Regards,
Eben

-------------

Dear Eben,
In a way, SWEEP (using a sweeping motion with certain signs) is a form of inflecting a sign to make it plural.
Ask yourself, are we creating plural forms in the following example?
HE/SHE becomes THEY
MONDAY becomes every-MONDAY
MORNING becomes every-MORNING
TREE becomes FOREST
You might think, "Well, those aren't really plurals."
What if we tweak the English words that we use for those concepts?
For example:
THEY becomes "those individuals"
Every-MONDAY becomes "Mondays" as in "On Mondays I go to the store."
Every-MORNING becomes "mornings" as in "On Monday mornings I go to the store."
FOREST becomes "trees."
All of the sudden we now have "plurals" in the traditional sense.
Thus I think that there are many "hidden" plurals in ASL that people don't immediately recognize as plurals. 
For example, ask yourself this: "Is the sign 'WE' a plural form of the sign "ME"?
Cordially,
Bill

---------------
In a message dated 8/27/2010 11:19:28 P.M. Pacific Daylight Time, Eben  writes:

Hello Bill:

Thank you for your prompt and considered reply.
Yes, "sweep" is definitely one of the plurals that we count and teach--
HE+++ = THEY
I + HE + HE + HE + ME = WE
HOUSE +++ = CITY
HOUSE (replaced with CL:A +++) + sweep = ROW OF HOUSES
BICYCLE (replaced with CL:3) + sweep = ROW OF BICYCLES

I like your examples, too. Any early student would find these to be very helpful.
What I am looking for is more specific. I am sorry that I did not make myself clear the first time. It is a little tricky to explain, even now, but I will try.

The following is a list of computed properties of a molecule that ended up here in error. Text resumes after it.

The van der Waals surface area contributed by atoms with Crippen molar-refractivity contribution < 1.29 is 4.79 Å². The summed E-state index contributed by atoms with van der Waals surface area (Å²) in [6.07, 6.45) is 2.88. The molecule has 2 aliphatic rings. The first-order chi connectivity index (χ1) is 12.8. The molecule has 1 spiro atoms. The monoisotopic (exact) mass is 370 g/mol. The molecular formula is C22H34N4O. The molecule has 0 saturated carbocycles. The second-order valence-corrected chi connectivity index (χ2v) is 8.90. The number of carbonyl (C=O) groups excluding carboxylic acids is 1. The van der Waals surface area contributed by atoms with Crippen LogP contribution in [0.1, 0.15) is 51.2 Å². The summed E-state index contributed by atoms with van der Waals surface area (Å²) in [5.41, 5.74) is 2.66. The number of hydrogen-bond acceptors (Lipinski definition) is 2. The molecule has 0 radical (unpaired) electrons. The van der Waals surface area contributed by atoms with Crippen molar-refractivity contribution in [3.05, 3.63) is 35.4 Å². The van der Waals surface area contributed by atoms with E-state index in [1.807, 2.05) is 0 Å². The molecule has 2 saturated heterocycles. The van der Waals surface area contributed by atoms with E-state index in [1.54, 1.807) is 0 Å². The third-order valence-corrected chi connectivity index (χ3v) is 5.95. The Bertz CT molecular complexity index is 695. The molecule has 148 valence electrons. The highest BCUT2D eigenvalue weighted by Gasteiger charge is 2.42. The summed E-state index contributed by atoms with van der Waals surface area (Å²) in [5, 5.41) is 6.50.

When you want to Sign PEOPLE, you do not reduplicate the root-- as we generally would do. Rather you replace the Sign for PERSON with a separate existing Sign that means the plural of that. (As we do in English. Mice is replaced with MOUSE. We don't says MOUSES. MOUSE and MICE are two compleatly different words that would be found on different pages in a lexicon.) There is one gloss for the singular and another separate gloss for the plural. I don't know of any other case of this happening, and our students want to know if we can find one.

I know that you are a stickler for detail, as am I. Arguably, it seems that PEOPLE did come from PERSON +++ originally-- though, in my experience, the Sign is generally reversed. (I know that some Signers do it forward, and the argument suggests that we really should. But most of the Signers that I have known do not.)

Can you think of any other example of making a plural where you use an entirely different Sign other than the root Sign? Does this technique have a different name than "inflected"?

Can you list every way of making plurals? I have come-up with twelve. What say ye?
...
Eben

------

Dear Eben,
In order to claim that PEOPLE doesn't replicate the "root sign" PERSON, we have to first clearly define what we mean by "root sign."
Each sign is an articulatory bundle consisting of shape, location, movement, orientation, facial expression, holds, and movements. Plus, we could even include mouth morphemes (or absence of MMs), head tilts (or absence of HTs), shoulder raises (or absence of SRs), body twists (as in role shift, or absence of BTs), and eye gaze.